Excellent video. I see two things that made her successful along with her own striving. One was school choice and the other was her aunt’s interest in her education.
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Definitely correct. The interest at home means a lot.
I hope these schools will teach real history and science.
Good parents will nurture their children to help them develop their full potential.
For my son, born more than three months prematurely, homeschooling worked out very well. He was so fragile (had to be hospitalized for a week at the Mayo Clinic for just a cold!) that we had to keep him and ourselves isolated at home for his first three years until he was sturdy enough to be exposed. During all that cabin fever time, just the three of us, we read to him lots, played and sang music, played games and puzzles, etc.
Driving him to pre-school when he was about 4, he was babbling rhythmically. “What is that?”, I asked.
“I’m counting to ten in Japanese!”
“Oh, is one of your classmates Japanese and taught you?”
“No, I read it on a poster!”
He showed me the poster when we arrived. Sure enough, he had indeed read it correctly and memorized it.
He started kindergarten early, already knowing how to read, write, and count past 100, but after a few months his teachers strongly encouraged us to pull him out and start him again the following year because he was too young and immature.
“But he already knows so much, and he’ll know even more by next year, and you want us to put him into kindergarten again????”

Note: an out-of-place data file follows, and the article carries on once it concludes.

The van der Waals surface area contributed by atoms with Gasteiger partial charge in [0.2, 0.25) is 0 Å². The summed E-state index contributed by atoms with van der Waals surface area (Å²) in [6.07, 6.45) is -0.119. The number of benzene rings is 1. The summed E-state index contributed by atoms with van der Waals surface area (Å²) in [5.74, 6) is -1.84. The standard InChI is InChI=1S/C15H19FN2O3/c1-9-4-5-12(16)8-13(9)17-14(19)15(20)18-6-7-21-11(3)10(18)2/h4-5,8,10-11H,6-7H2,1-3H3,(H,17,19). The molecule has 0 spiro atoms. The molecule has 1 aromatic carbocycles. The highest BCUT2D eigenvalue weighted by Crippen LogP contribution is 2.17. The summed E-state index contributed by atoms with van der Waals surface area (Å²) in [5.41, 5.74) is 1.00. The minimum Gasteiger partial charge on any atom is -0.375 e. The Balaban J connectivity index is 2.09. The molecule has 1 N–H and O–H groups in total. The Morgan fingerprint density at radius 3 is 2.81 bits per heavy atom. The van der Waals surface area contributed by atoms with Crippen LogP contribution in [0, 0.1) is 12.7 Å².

“Well, just don’t teach him anymore.”
Friends at church encouraged us to homeschool, which was a completely foreign idea to us, but it was a great solution, even through High School, at which a critic wailed, “you’re depriving him! What about Prom???”
He took a girl he’d met at church to HER prom.
We bolstered his High School curriculum with courses at a local Junior College, where he accumulated 35 credits by the time he graduated from High School. He continued there for his Freshman and Sophomore years (becoming President of the Phi Theta Kappa Honor’s Society) before transferring to a full university.
This fall he starts his senior year at university to get his degree in Computer Science. He’s been working at a small high tech company nearly five years now, and has been working in their software development group a couple of years. The whole company loves him.
Last summer he went on a mission trip to an orphanage in the Philippines; one member of the team, Juan, was a graduate of a Nicaraguan orphanage run by the same organization (founded by his Prom date’s Father). He and my son bonded, and last month my son flew to Nicaragua on his own dime to be a groomsman in Juan’s wedding.
The kid’s got so many irons in the fire, living such a rich, full life, I can’t keep track, but he still loves his Mom and I, recognizes all we’ve poured into him, and is truly grateful for all we’ve done for him.
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What a great story! What a great kid! Public School would only have held him back. You definitely did the right thing. 🙂
Which only bolsters my opinion that school choice is a good thing. The young lady in the video obviously had no educational support in her home, and if not for her god mother she would have finished school with very little education at all.
You are two well-educated parents who helped your son to do his best. The same is true for me and my daughter, and what she and her husband do for their sons. Unfortunately, not all children are that fortunate.
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Choice is a direct consequence of Liberty, one of our fundamental Rights.
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